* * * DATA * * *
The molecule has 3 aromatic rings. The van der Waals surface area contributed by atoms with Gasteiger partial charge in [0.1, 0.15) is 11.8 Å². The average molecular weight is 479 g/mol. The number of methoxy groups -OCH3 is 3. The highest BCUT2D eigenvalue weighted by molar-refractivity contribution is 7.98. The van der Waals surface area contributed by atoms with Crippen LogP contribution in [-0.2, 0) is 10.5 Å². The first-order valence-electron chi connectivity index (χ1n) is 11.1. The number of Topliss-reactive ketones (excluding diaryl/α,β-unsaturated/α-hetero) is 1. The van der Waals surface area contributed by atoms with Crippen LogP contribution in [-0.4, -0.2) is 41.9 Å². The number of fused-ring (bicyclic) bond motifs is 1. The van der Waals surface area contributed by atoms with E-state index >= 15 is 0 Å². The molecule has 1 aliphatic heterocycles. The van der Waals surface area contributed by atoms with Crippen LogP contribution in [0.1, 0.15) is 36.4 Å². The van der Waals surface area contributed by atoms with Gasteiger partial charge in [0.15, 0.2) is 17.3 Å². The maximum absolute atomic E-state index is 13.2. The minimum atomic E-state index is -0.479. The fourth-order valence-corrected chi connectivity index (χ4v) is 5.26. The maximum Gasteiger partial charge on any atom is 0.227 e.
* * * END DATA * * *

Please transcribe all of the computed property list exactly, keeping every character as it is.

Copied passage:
The molecule has 3 aromatic rings. The van der Waals surface area contributed by atoms with Gasteiger partial charge in [0.1, 0.15) is 11.8 Å². The average molecular weight is 479 g/mol. The number of methoxy groups -OCH3 is 3. The highest BCUT2D eigenvalue weighted by molar-refractivity contribution is 7.98. The van der Waals surface area contributed by atoms with Crippen LogP contribution in [-0.2, 0) is 10.5 Å². The first-order valence-electron chi connectivity index (χ1n) is 11.1. The number of Topliss-reactive ketones (excluding diaryl/α,β-unsaturated/α-hetero) is 1. The van der Waals surface area contributed by atoms with Crippen LogP contribution in [-0.4, -0.2) is 41.9 Å². The number of fused-ring (bicyclic) bond motifs is 1. The van der Waals surface area contributed by atoms with E-state index >= 15 is 0 Å². The molecule has 1 aliphatic heterocycles. The van der Waals surface area contributed by atoms with Crippen LogP contribution in [0.1, 0.15) is 36.4 Å². The van der Waals surface area contributed by atoms with Gasteiger partial charge in [0.15, 0.2) is 17.3 Å². The maximum absolute atomic E-state index is 13.2. The minimum atomic E-state index is -0.479. The fourth-order valence-corrected chi connectivity index (χ4v) is 5.26. The maximum Gasteiger partial charge on any atom is 0.227 e.